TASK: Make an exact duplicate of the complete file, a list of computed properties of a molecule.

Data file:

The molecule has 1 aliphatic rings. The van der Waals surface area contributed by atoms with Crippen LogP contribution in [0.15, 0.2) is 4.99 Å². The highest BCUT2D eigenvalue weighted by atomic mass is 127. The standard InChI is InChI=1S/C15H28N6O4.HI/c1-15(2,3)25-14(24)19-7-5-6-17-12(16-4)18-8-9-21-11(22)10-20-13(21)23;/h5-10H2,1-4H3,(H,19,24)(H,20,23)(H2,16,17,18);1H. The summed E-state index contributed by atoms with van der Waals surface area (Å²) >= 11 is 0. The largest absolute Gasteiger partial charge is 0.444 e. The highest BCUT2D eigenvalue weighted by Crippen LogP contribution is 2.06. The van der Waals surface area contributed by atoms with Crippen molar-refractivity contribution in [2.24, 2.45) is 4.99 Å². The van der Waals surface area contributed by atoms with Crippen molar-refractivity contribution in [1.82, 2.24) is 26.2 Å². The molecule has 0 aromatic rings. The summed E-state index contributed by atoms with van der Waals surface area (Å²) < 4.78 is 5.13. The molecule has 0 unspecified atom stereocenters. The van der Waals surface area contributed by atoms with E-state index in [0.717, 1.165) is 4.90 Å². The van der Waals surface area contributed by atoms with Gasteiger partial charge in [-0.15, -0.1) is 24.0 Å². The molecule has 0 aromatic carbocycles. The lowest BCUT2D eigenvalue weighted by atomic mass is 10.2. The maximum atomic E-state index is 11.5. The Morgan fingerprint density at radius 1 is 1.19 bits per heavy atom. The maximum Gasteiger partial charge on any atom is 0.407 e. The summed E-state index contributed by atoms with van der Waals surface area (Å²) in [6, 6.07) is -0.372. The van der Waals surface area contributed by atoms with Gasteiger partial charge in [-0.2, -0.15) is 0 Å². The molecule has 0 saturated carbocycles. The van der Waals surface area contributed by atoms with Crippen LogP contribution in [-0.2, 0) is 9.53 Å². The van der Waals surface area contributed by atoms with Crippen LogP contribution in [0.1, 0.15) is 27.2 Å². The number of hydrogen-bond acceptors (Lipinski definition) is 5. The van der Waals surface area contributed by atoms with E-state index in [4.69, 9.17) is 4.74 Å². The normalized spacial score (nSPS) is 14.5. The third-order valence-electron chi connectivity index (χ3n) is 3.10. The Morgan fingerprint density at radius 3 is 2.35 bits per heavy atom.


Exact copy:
The molecule has 1 aliphatic rings. The van der Waals surface area contributed by atoms with Crippen LogP contribution in [0.15, 0.2) is 4.99 Å². The highest BCUT2D eigenvalue weighted by atomic mass is 127. The standard InChI is InChI=1S/C15H28N6O4.HI/c1-15(2,3)25-14(24)19-7-5-6-17-12(16-4)18-8-9-21-11(22)10-20-13(21)23;/h5-10H2,1-4H3,(H,19,24)(H,20,23)(H2,16,17,18);1H. The summed E-state index contributed by atoms with van der Waals surface area (Å²) >= 11 is 0. The largest absolute Gasteiger partial charge is 0.444 e. The highest BCUT2D eigenvalue weighted by Crippen LogP contribution is 2.06. The van der Waals surface area contributed by atoms with Crippen molar-refractivity contribution in [2.24, 2.45) is 4.99 Å². The van der Waals surface area contributed by atoms with Crippen molar-refractivity contribution in [1.82, 2.24) is 26.2 Å². The molecule has 0 aromatic rings. The summed E-state index contributed by atoms with van der Waals surface area (Å²) < 4.78 is 5.13. The molecule has 0 unspecified atom stereocenters. The van der Waals surface area contributed by atoms with E-state index in [0.717, 1.165) is 4.90 Å². The van der Waals surface area contributed by atoms with Gasteiger partial charge in [-0.15, -0.1) is 24.0 Å². The molecule has 0 aromatic carbocycles. The lowest BCUT2D eigenvalue weighted by atomic mass is 10.2. The maximum atomic E-state index is 11.5. The Morgan fingerprint density at radius 1 is 1.19 bits per heavy atom. The maximum Gasteiger partial charge on any atom is 0.407 e. The summed E-state index contributed by atoms with van der Waals surface area (Å²) in [6, 6.07) is -0.372. The van der Waals surface area contributed by atoms with Gasteiger partial charge in [-0.2, -0.15) is 0 Å². The molecule has 0 saturated carbocycles. The van der Waals surface area contributed by atoms with Crippen LogP contribution in [-0.2, 0) is 9.53 Å². The van der Waals surface area contributed by atoms with Crippen LogP contribution in [0.1, 0.15) is 27.2 Å². The number of hydrogen-bond acceptors (Lipinski definition) is 5. The van der Waals surface area contributed by atoms with E-state index in [4.69, 9.17) is 4.74 Å². The normalized spacial score (nSPS) is 14.5. The third-order valence-electron chi connectivity index (χ3n) is 3.10. The Morgan fingerprint density at radius 3 is 2.35 bits per heavy atom.